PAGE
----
For more than two years on FOX’s House we’ve watched a new team of fellows — 13, Taub, and Kutner (well, okay, not Kutner; Kal Penn got a better job last year, and the writers staged his suicide) — pitch diagnostic solutions at Princeton Plainsboro. What was initially intriguing was that these three weren’t all recent med school graduates when House hired them as fellows. The new team came into House’s world with a more mature and more cynical view of life than the original team.
This group already saw their futures with or without an opportunity to work with a brilliant doctor — 13 knew she would likely die of Huntington’s disease, the 40-year old Taub, his wife feels, leaves plastic surgery due to a mid-life crisis, and Kutner had seen his own parents shot at a young age. There was nothing new that a sarcastic and bitter mentor could really teach them about life that they didn’t already know. Gregory House never really got inside their heads.
Indeed, House can read people, not just patients, and his most compelling reading this year is done with original team member Chase (played by Australian actor Jesse Spencer), who leaves surgery to return to fellowship status, even after being fired by House in season three. Writers, perhaps unsure of what to do with Chase after that plot twist several years ago, made him a surgeon, and we received occasional operating room scenes with Chase, but his minutes on screen were usually in the single digits. This marginalization of the character left fans frustrated, fans who enjoyed seeing House change three innocent, naive med school graduates into conniving, anarchistic doctors who refused to recognize authority.
What makes Chase especially compelling is that, of all the original fellows, he is the one who clearly idolizes Hugh Laurie’s House, to the point of adapting mannerisms and facial expressions that he either purposefully employs or just picked up from House by accident. When the team feared that House had brain cancer, Chase was the only one to embrace his teacher and literally cry on his shoulder, as if he was losing a family member instead of an instructor who mocked him on a regular basis.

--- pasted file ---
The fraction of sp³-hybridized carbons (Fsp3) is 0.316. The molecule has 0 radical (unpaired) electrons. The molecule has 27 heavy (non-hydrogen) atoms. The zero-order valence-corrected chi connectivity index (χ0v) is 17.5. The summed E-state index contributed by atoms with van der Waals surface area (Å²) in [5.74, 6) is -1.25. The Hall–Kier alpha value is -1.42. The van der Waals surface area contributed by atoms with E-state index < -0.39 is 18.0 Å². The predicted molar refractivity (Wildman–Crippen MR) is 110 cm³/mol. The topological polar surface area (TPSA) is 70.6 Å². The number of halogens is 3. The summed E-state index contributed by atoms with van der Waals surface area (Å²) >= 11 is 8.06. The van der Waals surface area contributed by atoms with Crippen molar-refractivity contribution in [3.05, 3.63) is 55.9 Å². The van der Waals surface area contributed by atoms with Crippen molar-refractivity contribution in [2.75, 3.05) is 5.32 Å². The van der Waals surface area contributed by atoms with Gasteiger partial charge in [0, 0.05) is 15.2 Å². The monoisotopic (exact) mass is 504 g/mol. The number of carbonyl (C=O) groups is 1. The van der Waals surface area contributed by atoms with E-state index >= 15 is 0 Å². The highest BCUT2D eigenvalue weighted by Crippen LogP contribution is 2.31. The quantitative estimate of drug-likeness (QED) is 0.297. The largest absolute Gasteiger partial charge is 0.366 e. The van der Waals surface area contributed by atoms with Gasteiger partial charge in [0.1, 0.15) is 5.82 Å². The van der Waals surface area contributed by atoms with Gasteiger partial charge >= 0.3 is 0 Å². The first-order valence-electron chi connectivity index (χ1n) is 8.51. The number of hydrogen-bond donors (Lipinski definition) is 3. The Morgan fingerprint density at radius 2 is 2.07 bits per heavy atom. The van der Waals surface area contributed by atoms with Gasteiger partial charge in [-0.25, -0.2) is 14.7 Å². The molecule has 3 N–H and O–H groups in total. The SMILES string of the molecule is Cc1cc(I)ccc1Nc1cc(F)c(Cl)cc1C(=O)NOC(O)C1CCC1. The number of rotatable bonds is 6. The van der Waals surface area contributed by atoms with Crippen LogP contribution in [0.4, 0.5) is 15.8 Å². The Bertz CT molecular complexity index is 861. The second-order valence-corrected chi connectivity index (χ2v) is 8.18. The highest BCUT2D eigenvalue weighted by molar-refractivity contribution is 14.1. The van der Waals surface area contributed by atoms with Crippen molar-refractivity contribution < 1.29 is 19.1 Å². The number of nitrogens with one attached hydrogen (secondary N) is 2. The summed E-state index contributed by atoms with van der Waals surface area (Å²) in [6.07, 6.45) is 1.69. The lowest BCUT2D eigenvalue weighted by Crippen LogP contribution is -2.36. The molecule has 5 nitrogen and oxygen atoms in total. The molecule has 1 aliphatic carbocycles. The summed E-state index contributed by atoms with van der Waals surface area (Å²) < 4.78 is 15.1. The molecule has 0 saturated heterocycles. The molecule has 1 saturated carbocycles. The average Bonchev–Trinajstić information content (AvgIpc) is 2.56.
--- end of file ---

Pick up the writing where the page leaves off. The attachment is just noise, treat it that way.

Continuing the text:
More importantly, Chase is now on a path of self-destruction that directly parallels House's own drug addiction and the hallucinations that eventually drove him to a psychiatric ward. Chase’s guilt over killing a genocidal tyrant by choice, not accident, drives him first back to his Catholic roots, where he begs a priest to forgive him and absolve him of his sins. When the priest refuses to provide an answer besides “turn yourself in,” Chase remembers his mentor’s own coping mechanism and heads directly into the nearest bar. He even admits to his wife that he was upset but then got “hammered and everything was okay.” When the team discusses how they each spent Thanksgiving, Chase admits that his holiday “must have been good because he cannot remember it.” When Taub asks him if he drank alone, Chase mocks the question and avoids answering.